Bathroom design

The total work of design

The gestalt experience is not the final measure for comprehen-

Sive design. Unlike artists who continue to conceive, articulate, develop, and construct their singular creative intentions, the complexities of the twenty-first century’s highly segmented manufacturing and construction practices prohibit sole authorship in design. Because we increasingly rely on shared intellectual knowledge rather than specialized craft skills, we must cultivate trust and respect between the disciplines. This new approach can best be summarized by the German word Gesamtkunstwerk, or the total work of design.64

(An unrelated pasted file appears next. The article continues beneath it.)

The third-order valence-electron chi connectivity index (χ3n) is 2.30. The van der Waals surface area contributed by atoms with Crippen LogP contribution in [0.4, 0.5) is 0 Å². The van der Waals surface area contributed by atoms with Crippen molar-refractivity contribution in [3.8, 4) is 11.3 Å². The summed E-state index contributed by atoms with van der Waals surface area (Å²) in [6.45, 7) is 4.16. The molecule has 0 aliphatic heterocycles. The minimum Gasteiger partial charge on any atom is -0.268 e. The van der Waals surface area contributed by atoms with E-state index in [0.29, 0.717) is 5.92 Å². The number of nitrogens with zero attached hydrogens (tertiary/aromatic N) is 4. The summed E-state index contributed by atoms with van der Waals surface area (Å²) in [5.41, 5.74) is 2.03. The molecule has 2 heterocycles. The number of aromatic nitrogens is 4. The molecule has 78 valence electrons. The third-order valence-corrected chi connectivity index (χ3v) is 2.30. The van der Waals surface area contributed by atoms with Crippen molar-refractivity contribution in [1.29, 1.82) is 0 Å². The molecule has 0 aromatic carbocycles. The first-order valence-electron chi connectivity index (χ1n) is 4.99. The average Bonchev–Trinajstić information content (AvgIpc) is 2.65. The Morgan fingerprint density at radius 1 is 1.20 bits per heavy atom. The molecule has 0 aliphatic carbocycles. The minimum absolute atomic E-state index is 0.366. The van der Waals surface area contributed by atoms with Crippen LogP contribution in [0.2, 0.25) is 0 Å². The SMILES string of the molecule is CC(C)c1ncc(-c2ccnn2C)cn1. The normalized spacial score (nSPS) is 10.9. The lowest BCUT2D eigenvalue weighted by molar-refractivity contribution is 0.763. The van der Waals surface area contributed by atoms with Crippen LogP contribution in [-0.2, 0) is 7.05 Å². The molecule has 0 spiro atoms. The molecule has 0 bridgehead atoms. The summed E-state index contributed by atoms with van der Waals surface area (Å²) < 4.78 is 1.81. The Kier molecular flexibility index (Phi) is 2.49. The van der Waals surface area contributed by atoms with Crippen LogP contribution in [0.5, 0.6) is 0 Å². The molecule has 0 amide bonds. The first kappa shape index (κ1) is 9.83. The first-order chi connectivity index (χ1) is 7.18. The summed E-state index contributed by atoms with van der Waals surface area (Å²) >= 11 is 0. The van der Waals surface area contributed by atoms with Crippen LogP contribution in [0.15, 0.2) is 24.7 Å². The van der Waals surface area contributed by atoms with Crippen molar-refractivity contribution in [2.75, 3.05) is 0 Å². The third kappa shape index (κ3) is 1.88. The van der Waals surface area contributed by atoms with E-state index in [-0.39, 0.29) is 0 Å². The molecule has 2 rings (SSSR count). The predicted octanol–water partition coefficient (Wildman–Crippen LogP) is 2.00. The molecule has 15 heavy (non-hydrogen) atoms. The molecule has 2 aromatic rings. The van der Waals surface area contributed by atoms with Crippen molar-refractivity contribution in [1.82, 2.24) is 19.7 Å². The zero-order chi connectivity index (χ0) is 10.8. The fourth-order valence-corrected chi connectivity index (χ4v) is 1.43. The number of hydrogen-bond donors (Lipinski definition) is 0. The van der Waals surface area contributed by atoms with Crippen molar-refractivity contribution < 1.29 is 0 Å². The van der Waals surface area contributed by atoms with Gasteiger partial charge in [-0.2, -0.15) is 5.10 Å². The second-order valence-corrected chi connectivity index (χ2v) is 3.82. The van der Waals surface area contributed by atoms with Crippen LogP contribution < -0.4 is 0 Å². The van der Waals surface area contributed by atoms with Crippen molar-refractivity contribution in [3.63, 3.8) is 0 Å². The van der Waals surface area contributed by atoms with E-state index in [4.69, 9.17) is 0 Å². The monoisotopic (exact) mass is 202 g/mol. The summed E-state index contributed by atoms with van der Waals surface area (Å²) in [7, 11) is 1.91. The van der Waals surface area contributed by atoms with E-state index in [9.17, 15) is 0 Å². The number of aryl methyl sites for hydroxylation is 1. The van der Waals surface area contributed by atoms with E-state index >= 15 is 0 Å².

Richard Wagner, with whom the word is often associated, wrote in his 1849 treatise, Bathroom design The Art-work of the Future, the “Art-work of the Future is an associate work, and only an associate demand can call it forth.65 He suggested that the total work of art can be attained only through collaborative effort but allows for a primacy. The comprehensive design envisioned is almost seamless, and although constructed parts are the work of different individuals it presents an experiential totality.

To understand the largely unexplored territory of how we perceive design and our interiors, we need to adopt new principles and protocols that will guide us with criteria for further research. Then, through sensitivity and an informed articulation of purpose, design can meet our innate needs as they are manifested in modern life: the desire for trust, comfort, and dignity. As long as the world around us remains largely beyond our immediate control, we will need design. We needed design in the cave (although we did not know it then) and we need it now – and always will.

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